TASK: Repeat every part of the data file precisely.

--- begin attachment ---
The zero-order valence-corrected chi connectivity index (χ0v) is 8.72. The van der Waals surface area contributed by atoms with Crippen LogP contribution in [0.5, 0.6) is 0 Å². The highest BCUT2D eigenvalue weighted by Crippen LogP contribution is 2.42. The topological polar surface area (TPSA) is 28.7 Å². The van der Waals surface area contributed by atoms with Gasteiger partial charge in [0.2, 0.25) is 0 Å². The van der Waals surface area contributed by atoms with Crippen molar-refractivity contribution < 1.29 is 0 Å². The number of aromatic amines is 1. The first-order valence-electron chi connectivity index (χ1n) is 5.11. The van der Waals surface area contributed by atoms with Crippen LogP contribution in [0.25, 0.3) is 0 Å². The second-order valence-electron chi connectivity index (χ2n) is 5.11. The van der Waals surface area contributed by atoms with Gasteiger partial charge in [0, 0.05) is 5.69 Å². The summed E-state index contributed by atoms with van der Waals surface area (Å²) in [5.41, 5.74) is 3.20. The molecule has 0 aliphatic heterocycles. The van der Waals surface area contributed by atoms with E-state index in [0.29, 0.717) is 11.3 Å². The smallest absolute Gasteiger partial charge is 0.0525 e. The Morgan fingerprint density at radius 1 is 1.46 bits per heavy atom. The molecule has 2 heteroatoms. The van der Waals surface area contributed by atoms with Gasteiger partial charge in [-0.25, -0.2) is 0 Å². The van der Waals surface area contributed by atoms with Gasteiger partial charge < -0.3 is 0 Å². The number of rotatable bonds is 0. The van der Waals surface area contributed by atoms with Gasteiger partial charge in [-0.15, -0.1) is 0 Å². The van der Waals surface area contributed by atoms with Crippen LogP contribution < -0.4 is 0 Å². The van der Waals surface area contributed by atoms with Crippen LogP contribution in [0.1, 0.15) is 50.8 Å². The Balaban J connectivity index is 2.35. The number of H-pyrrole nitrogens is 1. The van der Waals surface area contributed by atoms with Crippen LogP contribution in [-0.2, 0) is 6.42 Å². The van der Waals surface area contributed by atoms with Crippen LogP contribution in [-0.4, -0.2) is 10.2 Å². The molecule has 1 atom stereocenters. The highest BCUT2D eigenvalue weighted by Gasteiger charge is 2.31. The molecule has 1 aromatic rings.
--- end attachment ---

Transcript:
The zero-order valence-corrected chi connectivity index (χ0v) is 8.72. The van der Waals surface area contributed by atoms with Crippen LogP contribution in [0.5, 0.6) is 0 Å². The highest BCUT2D eigenvalue weighted by Crippen LogP contribution is 2.42. The topological polar surface area (TPSA) is 28.7 Å². The van der Waals surface area contributed by atoms with Gasteiger partial charge in [0.2, 0.25) is 0 Å². The van der Waals surface area contributed by atoms with Crippen molar-refractivity contribution < 1.29 is 0 Å². The number of aromatic amines is 1. The first-order valence-electron chi connectivity index (χ1n) is 5.11. The van der Waals surface area contributed by atoms with Crippen LogP contribution in [0.25, 0.3) is 0 Å². The second-order valence-electron chi connectivity index (χ2n) is 5.11. The van der Waals surface area contributed by atoms with Gasteiger partial charge in [0, 0.05) is 5.69 Å². The summed E-state index contributed by atoms with van der Waals surface area (Å²) in [5.41, 5.74) is 3.20. The molecule has 0 aliphatic heterocycles. The van der Waals surface area contributed by atoms with E-state index in [0.29, 0.717) is 11.3 Å². The smallest absolute Gasteiger partial charge is 0.0525 e. The Morgan fingerprint density at radius 1 is 1.46 bits per heavy atom. The molecule has 2 heteroatoms. The van der Waals surface area contributed by atoms with Gasteiger partial charge in [-0.25, -0.2) is 0 Å². The van der Waals surface area contributed by atoms with Gasteiger partial charge < -0.3 is 0 Å². The number of rotatable bonds is 0. The van der Waals surface area contributed by atoms with Gasteiger partial charge in [-0.15, -0.1) is 0 Å². The van der Waals surface area contributed by atoms with Crippen LogP contribution < -0.4 is 0 Å². The van der Waals surface area contributed by atoms with Crippen LogP contribution in [0.1, 0.15) is 50.8 Å². The Balaban J connectivity index is 2.35. The number of H-pyrrole nitrogens is 1. The van der Waals surface area contributed by atoms with Crippen LogP contribution in [-0.2, 0) is 6.42 Å². The van der Waals surface area contributed by atoms with Crippen LogP contribution in [-0.4, -0.2) is 10.2 Å². The molecule has 1 atom stereocenters. The highest BCUT2D eigenvalue weighted by Gasteiger charge is 2.31. The molecule has 1 aromatic rings.